Ahead of the G8 summit earlier this summer, David Cameron hosted a pre-event on development. I read his speech the other day, and I was pleased to find him tackling the issue of corruption.
“Corruption is wrong. It starves the poor. It poisons the system. It saps the faith of people in progress. It wrecks the case for aid. When we see it we should condemn it utterly”
That’s easy to say, and corruption is often used as an excuse to cut development aid. But here Cameron was positive about what is happening and makes his case with some good African examples:
“I know some people put their hands up in the air and say this can never change. But by ending the era of tax secrecy and driving real openness over what governments and businesses do – it can change. And there are political leaders here are who making that happen.
President Mahama of Ghana, who has opened up his country’s budget so his people can see how their money is spent. President Conde of Guinea, who has recently led the way on publishing mining contracts online. President Kikwete of Tanzania, who is working to ensure that the citizens of his country can enjoy clear and secure property rights And President Sall of Senegal, who has simplified taxes, unleashed auditors on public finances and set up a commission to tackle corruption.”
Importantly, the Prime Minister also recognises the role of developed countries, who can be complicit in corruption.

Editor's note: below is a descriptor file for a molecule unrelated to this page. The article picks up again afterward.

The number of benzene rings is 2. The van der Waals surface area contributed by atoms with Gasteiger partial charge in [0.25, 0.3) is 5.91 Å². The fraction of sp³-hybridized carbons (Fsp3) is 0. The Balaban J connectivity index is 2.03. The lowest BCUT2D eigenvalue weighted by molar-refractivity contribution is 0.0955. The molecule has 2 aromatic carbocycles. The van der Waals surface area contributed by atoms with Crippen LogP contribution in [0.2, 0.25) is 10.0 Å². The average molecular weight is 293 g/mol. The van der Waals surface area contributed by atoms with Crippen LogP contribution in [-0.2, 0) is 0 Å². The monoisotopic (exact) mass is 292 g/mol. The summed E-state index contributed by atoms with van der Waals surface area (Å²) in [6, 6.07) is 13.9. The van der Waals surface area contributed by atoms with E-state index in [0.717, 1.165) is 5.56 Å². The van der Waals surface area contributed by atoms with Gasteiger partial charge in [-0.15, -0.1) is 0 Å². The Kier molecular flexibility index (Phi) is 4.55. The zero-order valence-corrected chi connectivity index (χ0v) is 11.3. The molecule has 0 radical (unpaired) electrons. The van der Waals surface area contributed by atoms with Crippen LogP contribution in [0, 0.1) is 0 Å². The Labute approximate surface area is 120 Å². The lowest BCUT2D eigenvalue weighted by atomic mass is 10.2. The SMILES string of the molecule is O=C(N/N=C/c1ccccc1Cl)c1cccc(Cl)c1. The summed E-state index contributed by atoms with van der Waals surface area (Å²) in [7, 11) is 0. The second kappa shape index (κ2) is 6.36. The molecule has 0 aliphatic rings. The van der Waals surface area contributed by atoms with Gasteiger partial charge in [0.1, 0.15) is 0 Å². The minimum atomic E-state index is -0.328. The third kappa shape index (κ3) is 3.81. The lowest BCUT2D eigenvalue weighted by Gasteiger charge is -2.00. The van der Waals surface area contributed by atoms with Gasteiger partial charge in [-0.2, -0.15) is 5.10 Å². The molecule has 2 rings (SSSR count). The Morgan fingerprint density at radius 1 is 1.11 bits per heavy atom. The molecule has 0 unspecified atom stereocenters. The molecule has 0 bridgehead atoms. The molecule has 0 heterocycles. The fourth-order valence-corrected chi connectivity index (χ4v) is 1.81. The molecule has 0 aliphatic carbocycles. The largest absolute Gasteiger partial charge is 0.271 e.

“This needs political leadership from the developed world too. We have the tools in our hands to tackle these problems. We can build international tax systems that make it easier for developing countries to collect the taxes they are due. We can ensure our extractive companies are accountable and transparent in their dealings. And we can do more to promote trade in Africa.”
He goes on to talk about tax avoidance, the ‘publish what you pay’ guidelines for extractive industries, bureaucracy and transparency. None of these are easy things to accomplish, and the G8 and G20 need to ensure that the changes proposed actually benefit developing countries. Since the poorest aren’t represented at these meetings, it’s not really the best place to negotiate such things, and there’s a danger that changes to international tax don’t actually make any difference to those who would benefit most – some tips on that here from Christian Aid. But as I wrote about a few weeks ago, progress is being made.